Cancer, colon

Other names: Colorectal cancer


Colon Cancer is Cancer of the large intestine (colon), the lower part of your digestive system. Rectal cancer is Cancer of the last several inches of the colon. Together, they're often referred to as colorectal Cancers. Most cases of colon Cancer begin as small, noncancerous (benign) clumps of cells called adenomatous polyps. Over time some of these polyps become colon Cancers. Polyps may be small and produce few, if any, symptoms. For this reason, doctors recommend regular screening tests to help prevent colon Cancer by identifying polyps before they become colon Cancer.



In most cases, it's not clear what causes colon Cancer. Doctors know that colon Cancer occurs when healthy cells in the colon become altered. Healthy cells grow and divide in an orderly way to keep your body functioning normally. But when a cell is damaged and becomes Cancerous, cells continue to divide — even when new cells aren't needed.


Factors that may increase your risk of colon Cancer include older age, African-American race, personal history of colorectal Cancer or polyps, inflammatory intestinal conditions, inherited syndromes that increase colon Cancer risk, family history of colon Cancer and Colon polyps, low-fiber high-fat diet, sedentary lifestyle, Diabetes, obesity, smoking, alcohol use, and radiation therapy for Cancer.


Be aware of any pre-appointment restrictions. Write down any symptoms you're experiencing. Write down key personal information. Make a list of all medications you're taking. Consider taking a family member or friend along. Write down questions to ask your doctor.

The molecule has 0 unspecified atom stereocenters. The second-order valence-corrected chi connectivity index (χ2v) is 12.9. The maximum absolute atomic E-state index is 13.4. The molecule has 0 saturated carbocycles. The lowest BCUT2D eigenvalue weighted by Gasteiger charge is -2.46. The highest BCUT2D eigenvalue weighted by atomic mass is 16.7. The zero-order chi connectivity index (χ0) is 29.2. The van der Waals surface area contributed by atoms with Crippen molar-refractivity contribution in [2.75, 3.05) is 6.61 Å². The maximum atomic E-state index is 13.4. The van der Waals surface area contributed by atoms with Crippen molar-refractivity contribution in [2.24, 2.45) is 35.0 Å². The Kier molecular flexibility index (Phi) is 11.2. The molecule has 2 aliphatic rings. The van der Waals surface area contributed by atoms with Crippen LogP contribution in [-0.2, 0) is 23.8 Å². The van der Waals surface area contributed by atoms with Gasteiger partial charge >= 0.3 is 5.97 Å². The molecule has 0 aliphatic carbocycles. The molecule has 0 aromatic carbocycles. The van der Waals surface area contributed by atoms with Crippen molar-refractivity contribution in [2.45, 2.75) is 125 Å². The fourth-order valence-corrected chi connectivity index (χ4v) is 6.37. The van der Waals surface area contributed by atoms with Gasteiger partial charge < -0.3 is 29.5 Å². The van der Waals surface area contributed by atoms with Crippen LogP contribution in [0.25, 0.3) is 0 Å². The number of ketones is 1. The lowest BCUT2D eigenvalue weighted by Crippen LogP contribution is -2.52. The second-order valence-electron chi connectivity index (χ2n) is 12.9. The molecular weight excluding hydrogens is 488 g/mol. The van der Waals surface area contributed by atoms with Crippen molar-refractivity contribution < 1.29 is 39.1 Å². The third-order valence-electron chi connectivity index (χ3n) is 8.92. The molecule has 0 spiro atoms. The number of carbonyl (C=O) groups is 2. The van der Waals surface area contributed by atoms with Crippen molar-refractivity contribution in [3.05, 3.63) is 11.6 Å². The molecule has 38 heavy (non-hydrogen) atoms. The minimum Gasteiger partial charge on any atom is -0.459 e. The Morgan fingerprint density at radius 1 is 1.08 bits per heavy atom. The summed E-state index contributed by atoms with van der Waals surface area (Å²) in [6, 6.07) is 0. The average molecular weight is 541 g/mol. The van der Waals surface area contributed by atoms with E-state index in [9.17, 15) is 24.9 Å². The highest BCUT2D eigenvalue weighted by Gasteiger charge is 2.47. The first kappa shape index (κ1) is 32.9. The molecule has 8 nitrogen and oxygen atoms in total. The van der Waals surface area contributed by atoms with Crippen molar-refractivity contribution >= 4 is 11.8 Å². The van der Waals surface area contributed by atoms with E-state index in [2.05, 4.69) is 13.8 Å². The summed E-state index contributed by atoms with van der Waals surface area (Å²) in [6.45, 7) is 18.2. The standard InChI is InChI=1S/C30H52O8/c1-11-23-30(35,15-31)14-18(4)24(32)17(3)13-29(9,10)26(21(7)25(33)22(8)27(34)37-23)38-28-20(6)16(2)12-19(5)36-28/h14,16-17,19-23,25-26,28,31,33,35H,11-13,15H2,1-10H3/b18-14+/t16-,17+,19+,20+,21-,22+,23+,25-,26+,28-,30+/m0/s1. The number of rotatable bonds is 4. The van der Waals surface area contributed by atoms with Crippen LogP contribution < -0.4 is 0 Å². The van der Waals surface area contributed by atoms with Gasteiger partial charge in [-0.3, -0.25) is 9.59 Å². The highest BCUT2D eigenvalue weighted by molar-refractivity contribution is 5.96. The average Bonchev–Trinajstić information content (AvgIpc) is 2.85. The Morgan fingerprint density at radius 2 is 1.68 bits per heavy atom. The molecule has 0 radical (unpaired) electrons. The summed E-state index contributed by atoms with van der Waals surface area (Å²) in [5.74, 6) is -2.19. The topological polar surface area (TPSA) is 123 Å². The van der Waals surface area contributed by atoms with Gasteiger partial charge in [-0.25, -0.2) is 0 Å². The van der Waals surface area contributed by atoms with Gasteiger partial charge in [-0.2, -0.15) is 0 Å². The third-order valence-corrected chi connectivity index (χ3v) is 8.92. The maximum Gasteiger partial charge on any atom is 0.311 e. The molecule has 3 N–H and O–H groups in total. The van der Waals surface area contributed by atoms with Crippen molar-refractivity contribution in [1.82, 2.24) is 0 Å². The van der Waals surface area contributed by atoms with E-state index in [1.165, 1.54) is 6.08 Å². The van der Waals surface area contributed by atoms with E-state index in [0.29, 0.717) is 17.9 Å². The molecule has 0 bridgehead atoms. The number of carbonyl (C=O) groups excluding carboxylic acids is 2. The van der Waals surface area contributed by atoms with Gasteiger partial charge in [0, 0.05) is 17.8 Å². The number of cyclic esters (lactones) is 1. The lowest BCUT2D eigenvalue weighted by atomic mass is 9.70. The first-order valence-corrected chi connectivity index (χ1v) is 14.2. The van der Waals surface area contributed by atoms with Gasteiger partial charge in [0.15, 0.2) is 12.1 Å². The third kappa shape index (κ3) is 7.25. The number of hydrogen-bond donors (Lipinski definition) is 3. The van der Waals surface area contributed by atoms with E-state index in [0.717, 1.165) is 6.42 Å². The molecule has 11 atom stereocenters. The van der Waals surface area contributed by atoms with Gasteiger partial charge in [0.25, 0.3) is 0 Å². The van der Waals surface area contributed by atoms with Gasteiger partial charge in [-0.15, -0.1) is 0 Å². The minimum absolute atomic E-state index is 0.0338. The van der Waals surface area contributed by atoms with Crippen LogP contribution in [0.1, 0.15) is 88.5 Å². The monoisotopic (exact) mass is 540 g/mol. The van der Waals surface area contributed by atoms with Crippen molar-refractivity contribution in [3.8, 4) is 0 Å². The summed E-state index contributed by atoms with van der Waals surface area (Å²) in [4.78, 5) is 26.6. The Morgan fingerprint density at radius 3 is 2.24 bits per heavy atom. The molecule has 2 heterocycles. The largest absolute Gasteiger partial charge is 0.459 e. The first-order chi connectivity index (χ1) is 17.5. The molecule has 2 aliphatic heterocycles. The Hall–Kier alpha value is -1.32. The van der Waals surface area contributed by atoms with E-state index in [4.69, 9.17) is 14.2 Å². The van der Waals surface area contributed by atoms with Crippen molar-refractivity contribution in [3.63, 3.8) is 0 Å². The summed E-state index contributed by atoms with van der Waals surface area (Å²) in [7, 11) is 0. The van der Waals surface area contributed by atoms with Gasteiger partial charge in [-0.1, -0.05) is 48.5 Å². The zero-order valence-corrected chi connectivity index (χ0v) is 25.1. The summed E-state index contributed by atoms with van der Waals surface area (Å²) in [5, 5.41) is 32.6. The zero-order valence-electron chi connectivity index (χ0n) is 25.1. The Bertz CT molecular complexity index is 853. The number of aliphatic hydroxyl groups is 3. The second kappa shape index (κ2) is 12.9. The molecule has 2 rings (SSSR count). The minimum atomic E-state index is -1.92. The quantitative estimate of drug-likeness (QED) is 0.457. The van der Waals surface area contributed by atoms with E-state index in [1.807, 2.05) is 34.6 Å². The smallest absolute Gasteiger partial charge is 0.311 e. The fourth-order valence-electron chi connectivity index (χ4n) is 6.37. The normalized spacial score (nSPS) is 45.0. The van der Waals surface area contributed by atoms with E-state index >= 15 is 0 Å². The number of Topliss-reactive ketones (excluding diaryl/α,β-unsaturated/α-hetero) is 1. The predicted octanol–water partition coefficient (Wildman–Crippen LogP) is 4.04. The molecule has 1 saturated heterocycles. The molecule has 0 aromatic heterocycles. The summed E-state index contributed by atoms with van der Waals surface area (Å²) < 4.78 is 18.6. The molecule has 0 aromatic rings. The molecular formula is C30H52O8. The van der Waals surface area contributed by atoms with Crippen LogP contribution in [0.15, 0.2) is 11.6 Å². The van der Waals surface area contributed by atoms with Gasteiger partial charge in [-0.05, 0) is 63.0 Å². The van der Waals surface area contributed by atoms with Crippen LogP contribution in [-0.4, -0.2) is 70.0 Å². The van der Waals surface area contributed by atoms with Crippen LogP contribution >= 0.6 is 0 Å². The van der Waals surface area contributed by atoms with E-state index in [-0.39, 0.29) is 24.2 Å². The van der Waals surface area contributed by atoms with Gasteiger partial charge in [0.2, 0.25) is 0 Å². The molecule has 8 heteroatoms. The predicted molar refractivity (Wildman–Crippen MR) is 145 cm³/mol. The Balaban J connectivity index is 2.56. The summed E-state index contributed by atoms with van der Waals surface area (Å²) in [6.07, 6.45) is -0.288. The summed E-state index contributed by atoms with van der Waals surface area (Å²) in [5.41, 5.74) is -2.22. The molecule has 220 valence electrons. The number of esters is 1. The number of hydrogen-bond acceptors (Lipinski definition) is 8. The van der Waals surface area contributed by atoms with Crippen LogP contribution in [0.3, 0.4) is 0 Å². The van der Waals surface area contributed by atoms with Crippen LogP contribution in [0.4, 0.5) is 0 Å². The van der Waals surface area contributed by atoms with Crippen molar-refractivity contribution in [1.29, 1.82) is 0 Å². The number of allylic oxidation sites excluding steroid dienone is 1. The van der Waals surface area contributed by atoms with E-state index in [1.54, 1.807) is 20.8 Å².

Diagnosing colon Cancer involves using a scope to examine the inside of your colon and staging tests to determine the extent of the Cancer.


Treatment options for colon Cancer include surgery for early-stage and invasive Cancer, chemotherapy, radiation therapy, and targeted drug therapy.


To reduce your risk of colon Cancer make lifestyle changes such as eating a healthy diet rich in fruits and vegetables, drinking alcohol in moderation if at all, stopping smoking, exercising regularly, and maintaining a healthy weight.


No complementary or alternative treatments have been found to cure colon Cancer but they may help cope with distress after diagnosis.


Coping with a cancer diagnosis involves knowing what to expect, keeping friends and family close for support, finding someone to talk with about your hopes and fears.


  1. What are the symptoms of colon cancer?

Symptoms include changes in bowel habits, rectal bleeding or blood in stool.

  1. What are some risk factors for developing colon cancer?

Risk factors include older age, family history of the disease.

  1. How is colon cancer diagnosed?

Colon cancer is diagnosed through tests like colonoscopy.

  1. What are the treatment options for early-stage colon cancer?

Surgery may be an option for early-stage cancer.

  1. How can one reduce their risk of developing colon cancer?

Lifestyle changes like maintaining a healthy weight can help reduce risk.

  1. Are there alternative treatments that can cure colon cancer?

No alternative treatments have been found to cure the disease.

  1. What should one do if they suspect they have symptoms of colon cancer?

It's important to see a doctor for evaluation and possible screening.

  1. Can genetics play a role in developing colon cancer?

Yes, inherited gene mutations can increase the risk.

  1. At what age should one consider screening for colon cancer?

Screening generally begins at age 50 but may be earlier based on risk factors.

  1. How can one cope with a diagnosis of colon cancer?

Coping strategies include staying informed about treatment options and seeking support from friends and family.